Last updated on July 2nd, 2019 at 09:19 am
The House and Senate have overwhelmingly passed a Tax Extenders Bill, which retroactively extends tax breaks that had previously expired at the end of 2014.
These tax incentives benefit both individuals and businesses. The bill now goes to President Obama, who is expected to sign it into law.
The following are some of the popular tax breaks that were set to expire in 2013 but are back for 2014:
Personal tax incentives
• Educator expenses: A small but very popular tax incentive that allows teachers and other educators to deduct up to $250 of out-of-pocket costs for classroom supplies.
• Energy efficiency home improvements: This popular tax credit applies to energy efficient windows, doors, furnaces, and other common home improvements. The overall credit is limited to $500.
• Mortgage insurance premiums: Individuals under a certain income limit can deduct the cost of mortgage insurance premiums they pay in 2014.
• IRA distributions to charitable organizations: Qualified Charitable Distributions allow for up to $100,000 of IRA distributions to be payable directly to a qualified charity from an IRA. These QCDs are beneficial as they are excluded from income and count toward required minimum distributions. This lowers an individual’s taxable income, which could lower how much of your Social Security is taxable, or how much of your medical expenses are deductible.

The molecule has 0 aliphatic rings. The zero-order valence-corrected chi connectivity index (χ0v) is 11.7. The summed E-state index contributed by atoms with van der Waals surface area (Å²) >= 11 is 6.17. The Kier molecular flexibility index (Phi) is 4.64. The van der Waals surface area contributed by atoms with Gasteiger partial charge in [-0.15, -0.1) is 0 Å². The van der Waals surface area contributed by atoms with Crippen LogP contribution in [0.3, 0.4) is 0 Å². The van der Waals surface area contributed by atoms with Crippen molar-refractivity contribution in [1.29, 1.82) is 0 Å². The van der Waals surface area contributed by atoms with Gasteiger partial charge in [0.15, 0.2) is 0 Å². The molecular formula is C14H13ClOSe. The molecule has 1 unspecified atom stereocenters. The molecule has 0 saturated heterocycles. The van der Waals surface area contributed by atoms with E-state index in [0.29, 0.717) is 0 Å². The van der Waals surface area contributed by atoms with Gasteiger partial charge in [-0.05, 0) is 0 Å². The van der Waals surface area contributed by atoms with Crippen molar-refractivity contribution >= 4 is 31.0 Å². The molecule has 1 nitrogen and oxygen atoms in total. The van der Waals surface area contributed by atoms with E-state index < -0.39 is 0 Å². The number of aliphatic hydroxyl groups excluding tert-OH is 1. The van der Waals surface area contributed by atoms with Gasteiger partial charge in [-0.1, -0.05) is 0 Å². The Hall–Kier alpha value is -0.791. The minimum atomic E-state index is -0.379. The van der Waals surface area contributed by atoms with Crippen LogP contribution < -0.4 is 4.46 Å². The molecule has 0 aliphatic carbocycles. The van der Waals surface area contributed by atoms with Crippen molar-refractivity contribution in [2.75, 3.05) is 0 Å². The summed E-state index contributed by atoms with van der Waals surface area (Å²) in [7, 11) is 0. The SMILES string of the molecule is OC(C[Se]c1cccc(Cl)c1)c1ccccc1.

• Debt forgiveness on principal residence: The exclusion for debt forgiveness on one’s personal residence is available for 2014. This exclusion is useful to many individuals as a result of declining home values, short sales, and foreclosures.
Business tax incentives
• Business depreciation & expense limits: Businesses can once again immediately deduct up to $500,000 of depreciation for most equipment they purchase in 2014 (without the Tax Extenders Bill, the amount would have been $25,000). In addition, 50% bonus depreciation, which allows individual and business to expense 50% of the cost of new equipment in the first year.
• Research and development: The credit businesses receive for their qualified research expenses has been extended for 2014.
The bill extends the expiration date of tax provisions from 2013 to 2014, meaning that in two weeks we are back in the same situation where provisions have again expired. Besides the uncertainty of what the tax laws were going to be in 2014, and the short amount of time to act, the delay in passing the bill will most certainly delay the opening of tax filing season.
There is some talk about making these tax breaks permanent, or at least extending them into early next year. Stay tuned as we will continue to update you with new developments.
Steve Bjork is a manager in the tax department and a certified public accountant at Komisar Brady & Co. LLP in Milwaukee.